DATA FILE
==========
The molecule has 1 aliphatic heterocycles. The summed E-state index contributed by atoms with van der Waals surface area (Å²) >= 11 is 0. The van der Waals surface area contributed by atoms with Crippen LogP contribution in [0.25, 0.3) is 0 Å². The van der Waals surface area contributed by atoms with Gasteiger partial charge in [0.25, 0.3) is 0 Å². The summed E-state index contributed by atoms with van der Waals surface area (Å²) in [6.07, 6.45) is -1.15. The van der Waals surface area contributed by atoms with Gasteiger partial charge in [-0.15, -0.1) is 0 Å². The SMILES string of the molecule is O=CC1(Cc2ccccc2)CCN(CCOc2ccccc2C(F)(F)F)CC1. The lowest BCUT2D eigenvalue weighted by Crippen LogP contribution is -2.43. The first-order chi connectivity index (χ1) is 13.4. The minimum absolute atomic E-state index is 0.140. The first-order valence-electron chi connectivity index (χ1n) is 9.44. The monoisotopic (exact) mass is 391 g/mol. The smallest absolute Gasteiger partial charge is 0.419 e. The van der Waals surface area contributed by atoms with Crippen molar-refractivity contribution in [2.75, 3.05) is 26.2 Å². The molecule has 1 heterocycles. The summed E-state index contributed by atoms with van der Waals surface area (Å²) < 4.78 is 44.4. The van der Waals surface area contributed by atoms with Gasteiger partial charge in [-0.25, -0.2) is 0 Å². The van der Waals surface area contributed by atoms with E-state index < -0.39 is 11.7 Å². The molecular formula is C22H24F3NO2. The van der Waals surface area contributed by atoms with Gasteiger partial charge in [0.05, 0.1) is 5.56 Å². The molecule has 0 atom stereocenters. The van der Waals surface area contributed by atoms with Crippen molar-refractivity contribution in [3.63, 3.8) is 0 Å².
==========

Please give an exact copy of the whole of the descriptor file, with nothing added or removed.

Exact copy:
The molecule has 1 aliphatic heterocycles. The summed E-state index contributed by atoms with van der Waals surface area (Å²) >= 11 is 0. The van der Waals surface area contributed by atoms with Crippen LogP contribution in [0.25, 0.3) is 0 Å². The van der Waals surface area contributed by atoms with Gasteiger partial charge in [0.25, 0.3) is 0 Å². The summed E-state index contributed by atoms with van der Waals surface area (Å²) in [6.07, 6.45) is -1.15. The van der Waals surface area contributed by atoms with Gasteiger partial charge in [-0.15, -0.1) is 0 Å². The SMILES string of the molecule is O=CC1(Cc2ccccc2)CCN(CCOc2ccccc2C(F)(F)F)CC1. The lowest BCUT2D eigenvalue weighted by Crippen LogP contribution is -2.43. The first-order chi connectivity index (χ1) is 13.4. The minimum absolute atomic E-state index is 0.140. The first-order valence-electron chi connectivity index (χ1n) is 9.44. The monoisotopic (exact) mass is 391 g/mol. The smallest absolute Gasteiger partial charge is 0.419 e. The van der Waals surface area contributed by atoms with Crippen molar-refractivity contribution in [2.75, 3.05) is 26.2 Å². The molecule has 1 heterocycles. The summed E-state index contributed by atoms with van der Waals surface area (Å²) < 4.78 is 44.4. The van der Waals surface area contributed by atoms with Gasteiger partial charge in [-0.25, -0.2) is 0 Å². The van der Waals surface area contributed by atoms with E-state index < -0.39 is 11.7 Å². The molecular formula is C22H24F3NO2. The van der Waals surface area contributed by atoms with Gasteiger partial charge in [0.05, 0.1) is 5.56 Å². The molecule has 0 atom stereocenters. The van der Waals surface area contributed by atoms with Crippen molar-refractivity contribution in [3.63, 3.8) is 0 Å².